Binance embraces counterparty risk reduction
In a bid to woo institutional crypto traders, Binance wants help from a bank
ymcgraphic/Shutterstock modified by Blockworks
A recent initiative by Binance introduces what it describes as “the world’s first cryptocurrency triparty arrangement with a third party banking partner.” This project aims to attract institutional clients who prefer not having their capital solely under the control of the exchange.
Ever since the FTX fraud, crypto traders have been leery of assurances by exchanges that they always have all the assets they say they do, backing deposited capital. The concept of proof-of-reserves got a big boost in response as one approach to addressing the longstanding issue of counterparty risk.
That’s a risk retail investors became well acquainted with in 2022, when multiple centralized crypto firms crashed into bankruptcy.
But as Catherine Chen, Binance’s head of VIP and institutional said in a statement, it’s also a major concern in the realm of institutional investment.
“Our team of crypto natives and traditional finance professionals has been exploring a banking triparty agreement for more than a year to address their concern,” Chen said.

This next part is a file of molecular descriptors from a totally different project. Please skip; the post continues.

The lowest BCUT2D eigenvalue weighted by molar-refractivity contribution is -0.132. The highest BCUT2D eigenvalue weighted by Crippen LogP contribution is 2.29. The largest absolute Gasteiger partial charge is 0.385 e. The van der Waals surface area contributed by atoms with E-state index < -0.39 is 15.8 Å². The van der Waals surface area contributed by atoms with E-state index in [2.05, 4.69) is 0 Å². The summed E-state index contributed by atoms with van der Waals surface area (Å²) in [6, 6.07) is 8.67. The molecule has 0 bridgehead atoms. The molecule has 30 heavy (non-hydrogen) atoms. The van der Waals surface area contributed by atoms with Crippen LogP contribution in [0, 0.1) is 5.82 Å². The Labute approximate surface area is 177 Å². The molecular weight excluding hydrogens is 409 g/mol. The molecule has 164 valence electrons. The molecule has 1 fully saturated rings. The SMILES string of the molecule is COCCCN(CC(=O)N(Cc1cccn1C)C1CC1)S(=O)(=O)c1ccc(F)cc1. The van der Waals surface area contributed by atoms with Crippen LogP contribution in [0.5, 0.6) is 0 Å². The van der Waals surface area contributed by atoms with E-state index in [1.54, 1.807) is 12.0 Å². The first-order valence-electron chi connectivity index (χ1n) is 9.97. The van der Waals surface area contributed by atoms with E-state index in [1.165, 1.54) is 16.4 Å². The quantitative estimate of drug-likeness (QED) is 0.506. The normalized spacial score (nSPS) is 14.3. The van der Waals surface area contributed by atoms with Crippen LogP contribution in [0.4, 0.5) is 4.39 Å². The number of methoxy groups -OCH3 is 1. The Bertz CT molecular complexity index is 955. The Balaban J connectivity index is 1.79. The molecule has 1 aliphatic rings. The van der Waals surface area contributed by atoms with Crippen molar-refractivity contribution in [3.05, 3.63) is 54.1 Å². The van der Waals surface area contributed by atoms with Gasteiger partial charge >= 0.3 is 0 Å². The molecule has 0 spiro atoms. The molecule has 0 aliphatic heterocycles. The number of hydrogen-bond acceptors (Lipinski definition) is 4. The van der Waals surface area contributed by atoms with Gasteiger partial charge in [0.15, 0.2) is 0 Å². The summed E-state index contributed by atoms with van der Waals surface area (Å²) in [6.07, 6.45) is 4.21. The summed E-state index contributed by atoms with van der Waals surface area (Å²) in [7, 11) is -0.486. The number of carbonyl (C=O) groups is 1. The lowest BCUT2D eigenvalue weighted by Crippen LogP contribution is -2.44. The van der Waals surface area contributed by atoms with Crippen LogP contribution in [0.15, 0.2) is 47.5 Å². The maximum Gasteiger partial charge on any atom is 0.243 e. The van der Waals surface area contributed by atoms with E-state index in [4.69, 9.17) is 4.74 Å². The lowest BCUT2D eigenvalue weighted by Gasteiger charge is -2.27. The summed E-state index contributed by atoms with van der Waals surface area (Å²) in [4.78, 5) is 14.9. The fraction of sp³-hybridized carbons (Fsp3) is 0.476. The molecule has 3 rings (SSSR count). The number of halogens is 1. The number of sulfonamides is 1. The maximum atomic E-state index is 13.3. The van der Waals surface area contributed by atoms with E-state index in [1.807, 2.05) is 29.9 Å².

This new arrangement would allow institutional investors to access Binance’s trading liquidity while placing their trading collateral off the exchange entirely, under the custody of a third-party banking entity.
But, exactly which bank or banks is not yet clear.
“We are not sharing any additional information regarding our banking partners at this time,” a spokesperson told Blockworks. Binance would only say they “are in discussion with an array of banking partners.”
Binance has been the biggest player in worldwide cryptocurrency exchange for some time, but following its record-breaking $4.3 billion settlement with the US Department of Justice, trading volumes may be waning, even as net outflows remain muted.
While Binance’s initiative to replicate a traditional financial framework in the crypto sphere seems promising, it’s also not alone in offering custody options. Fireblocks just released a similar system in partnership with derivatives exchange Deribit.
And the newly launched Cube Exchange takes itself out of the custody equation altogether.
For those able to handle self-custody, removing counterparty risk entirely is a major selling point of decentralized exchanges, which are designed to facilitate peer-to-pool trading.
As Binance forges ahead with its solution, one perk the company points to is that customer collateral can include fiat equivalents like Treasury bills. These assets not only secure trading activities, but also yield returns simultaneously.
As we await further details on how this feature will work in practice, one thing’s for sure: Binance’s competitors are smelling an opportunity.
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